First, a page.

Hence, they formed several voyages and left the Old World for discovering the New World. It was not very costly to do such discoveries, but there were a lot of risks involved. The European sailors would go around searching for land, and once discovered, they would search for natives and try to become friendly with them. Once they identify the value and the goodness, they would then try to exploit the natives and often use force in the process. During such exploitations, there were frequently conflicts in which the native armies were completely destroyed. The age of Discovery and exploration lasted for more than 500 years.

Since it suggested an entire period during which the world was interested in a certain activity that was very significant in history, it could well be termed as “Age’. The European Voyagers had four basic reasons for engaging in trips to discover the New World. They were trying to gain an understanding of various cultures and traditions across the world (Kreis). Following the Crusade of the 12th and the 13th centuries and the Black Death of the 13th and the 14th centuries, the voyagers felt an urgent need to search for a New World and were motivated by the happenings in Europe.

There was also the need for Europe to expand its powers towards the West, as Islamic religious kingdoms were attacking from the East and preventing trade. During the 11th and the 12th century AD, Europe had made significant progress with relation to trade, education, technology, development, professions, arts, industry, etc. European cities were growing and Christianity had helped to establish a belief system. Now people were on the path to development. Europe had also developed naval technology to go for long voyages with several people on board.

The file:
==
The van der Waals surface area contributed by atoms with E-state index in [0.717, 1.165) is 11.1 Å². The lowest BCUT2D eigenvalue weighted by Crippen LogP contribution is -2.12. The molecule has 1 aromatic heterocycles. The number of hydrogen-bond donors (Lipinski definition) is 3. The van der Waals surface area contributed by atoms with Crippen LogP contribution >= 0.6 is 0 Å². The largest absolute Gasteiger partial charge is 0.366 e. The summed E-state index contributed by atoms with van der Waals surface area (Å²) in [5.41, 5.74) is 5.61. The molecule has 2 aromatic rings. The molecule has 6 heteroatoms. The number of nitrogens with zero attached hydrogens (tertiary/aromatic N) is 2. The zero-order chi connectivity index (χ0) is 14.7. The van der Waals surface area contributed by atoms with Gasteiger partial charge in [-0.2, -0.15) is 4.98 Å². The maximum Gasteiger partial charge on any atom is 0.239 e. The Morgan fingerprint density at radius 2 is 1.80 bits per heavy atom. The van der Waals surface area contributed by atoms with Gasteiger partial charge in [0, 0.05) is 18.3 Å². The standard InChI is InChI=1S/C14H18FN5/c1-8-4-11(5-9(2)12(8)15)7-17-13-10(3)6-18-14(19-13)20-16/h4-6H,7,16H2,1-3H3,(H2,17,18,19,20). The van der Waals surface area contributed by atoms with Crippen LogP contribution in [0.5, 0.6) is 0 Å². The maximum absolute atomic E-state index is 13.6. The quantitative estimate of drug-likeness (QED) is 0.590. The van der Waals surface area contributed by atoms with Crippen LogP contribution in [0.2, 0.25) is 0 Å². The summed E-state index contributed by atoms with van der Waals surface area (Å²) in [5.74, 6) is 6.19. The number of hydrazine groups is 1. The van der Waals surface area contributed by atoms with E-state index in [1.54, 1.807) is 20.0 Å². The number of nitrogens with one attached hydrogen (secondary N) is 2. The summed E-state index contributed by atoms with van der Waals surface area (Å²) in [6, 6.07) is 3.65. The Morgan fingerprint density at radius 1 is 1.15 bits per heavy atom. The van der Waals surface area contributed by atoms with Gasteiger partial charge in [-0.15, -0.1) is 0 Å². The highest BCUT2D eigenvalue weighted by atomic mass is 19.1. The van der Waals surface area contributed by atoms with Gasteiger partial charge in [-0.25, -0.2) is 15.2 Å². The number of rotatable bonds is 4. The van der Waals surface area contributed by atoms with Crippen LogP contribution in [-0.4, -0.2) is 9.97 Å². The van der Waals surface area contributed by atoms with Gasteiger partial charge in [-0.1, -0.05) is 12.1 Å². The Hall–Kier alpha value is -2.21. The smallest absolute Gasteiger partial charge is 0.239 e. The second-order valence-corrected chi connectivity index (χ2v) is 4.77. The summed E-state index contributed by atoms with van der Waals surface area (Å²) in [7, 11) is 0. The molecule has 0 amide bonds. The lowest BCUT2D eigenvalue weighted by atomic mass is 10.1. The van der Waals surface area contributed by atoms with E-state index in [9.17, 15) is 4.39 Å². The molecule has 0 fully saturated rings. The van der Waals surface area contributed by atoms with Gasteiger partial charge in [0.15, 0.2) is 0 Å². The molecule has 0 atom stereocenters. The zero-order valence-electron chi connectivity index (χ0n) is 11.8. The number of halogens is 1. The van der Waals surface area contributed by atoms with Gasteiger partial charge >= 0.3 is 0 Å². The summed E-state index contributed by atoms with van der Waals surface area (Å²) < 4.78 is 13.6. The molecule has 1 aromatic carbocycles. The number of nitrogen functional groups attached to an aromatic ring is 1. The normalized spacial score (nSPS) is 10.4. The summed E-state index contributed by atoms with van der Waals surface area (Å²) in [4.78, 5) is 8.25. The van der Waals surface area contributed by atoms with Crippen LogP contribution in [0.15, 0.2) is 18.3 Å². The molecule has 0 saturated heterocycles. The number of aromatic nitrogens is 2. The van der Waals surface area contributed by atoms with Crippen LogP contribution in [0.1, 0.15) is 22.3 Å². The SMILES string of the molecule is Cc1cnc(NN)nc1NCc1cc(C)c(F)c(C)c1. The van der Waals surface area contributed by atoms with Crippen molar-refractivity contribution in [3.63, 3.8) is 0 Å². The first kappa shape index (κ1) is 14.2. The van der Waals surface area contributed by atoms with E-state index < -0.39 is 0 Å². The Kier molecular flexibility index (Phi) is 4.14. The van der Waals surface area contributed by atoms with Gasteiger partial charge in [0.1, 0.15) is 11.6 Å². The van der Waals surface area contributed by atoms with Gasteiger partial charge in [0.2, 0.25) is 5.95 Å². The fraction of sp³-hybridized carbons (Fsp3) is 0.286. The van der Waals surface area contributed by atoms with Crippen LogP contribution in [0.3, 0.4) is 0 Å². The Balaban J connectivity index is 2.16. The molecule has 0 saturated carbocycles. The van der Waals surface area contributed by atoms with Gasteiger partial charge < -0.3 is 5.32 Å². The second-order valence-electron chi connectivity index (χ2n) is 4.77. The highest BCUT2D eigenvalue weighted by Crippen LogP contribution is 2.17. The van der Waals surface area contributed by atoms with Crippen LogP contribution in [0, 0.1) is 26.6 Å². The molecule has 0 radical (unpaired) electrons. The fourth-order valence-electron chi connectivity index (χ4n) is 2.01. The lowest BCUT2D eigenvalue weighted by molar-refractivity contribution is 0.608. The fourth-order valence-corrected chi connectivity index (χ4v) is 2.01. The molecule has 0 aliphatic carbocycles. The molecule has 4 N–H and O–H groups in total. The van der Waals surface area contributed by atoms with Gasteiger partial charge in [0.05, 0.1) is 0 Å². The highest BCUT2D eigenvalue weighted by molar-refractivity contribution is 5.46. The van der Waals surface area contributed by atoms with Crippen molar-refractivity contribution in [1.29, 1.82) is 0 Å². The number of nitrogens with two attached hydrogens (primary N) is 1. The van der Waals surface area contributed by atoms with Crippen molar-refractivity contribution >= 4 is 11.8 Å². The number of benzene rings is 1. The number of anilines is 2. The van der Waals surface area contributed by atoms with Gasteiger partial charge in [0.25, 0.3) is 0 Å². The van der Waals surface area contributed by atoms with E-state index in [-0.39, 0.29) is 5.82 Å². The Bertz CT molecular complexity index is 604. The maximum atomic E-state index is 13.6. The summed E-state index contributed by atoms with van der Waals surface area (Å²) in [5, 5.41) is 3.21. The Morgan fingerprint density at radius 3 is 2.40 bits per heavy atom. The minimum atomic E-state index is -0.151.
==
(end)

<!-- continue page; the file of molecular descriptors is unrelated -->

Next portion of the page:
Some of the devices that helped in conquering the seas included clocks, compasses, sails, weaponry, etc. The voyages were mainly to discover India and to find new ways that lead to the country that had bountiful to offer in terms of trade and new cultural avenues (Robert Tignor, 2002). The term Age of Discovery and Exploration is appropriate as during the period from 15th century to the 19th century, several new lands including Australia, New Zealand, Americas, etc, and new ways of going to other lands were discovered. Following the Age of Discovery, the map of the world changed entirely.

Atlantic Slave Trade The Atlantic Slave trade began in 15th century and continued till the early 20th century. It involved capturing and transferring African individuals and making them work under forced labor laws in Europe and across the Atlantic in Americas. More than 10 million slaves had been transferred during the 15th century to the 19th century. In the Americas it was found that agricultural plantations could do huge business and trade. Europeans especially took control of such plantations and required laborers to do work.

They could not employ local natives and hence had to seek the use of slaves. Some of the regions in which slaves were utilized extensively included Brazil, Columbia, Argentina, the Caribbean, Central America, Canada, US, Mexico, Europe, etc. During the 15th to the 19th century, more than 2 million slaves lost their lives during the difficult conditions that existed in ships during transportation (MSN Encarta. 2008). The Atlantic Slave trade had an enormous effect on the life of various continents including Africa, Americas and Europe.

Before the slave trade across the Atlantic began, it was itself very rampant in Africa. It began as early as the 7th century AD and continued till the 20th century. In the sub-Saharan regions of Africa, slaves did various forms of family work and were involved in agriculture. They did work of the state when they served the royal family. During wars, slaves were captured and forced to work for the capturers. Slave merchants had been selling slaves from Western Africa to the Saharan and Northern portions of Africa.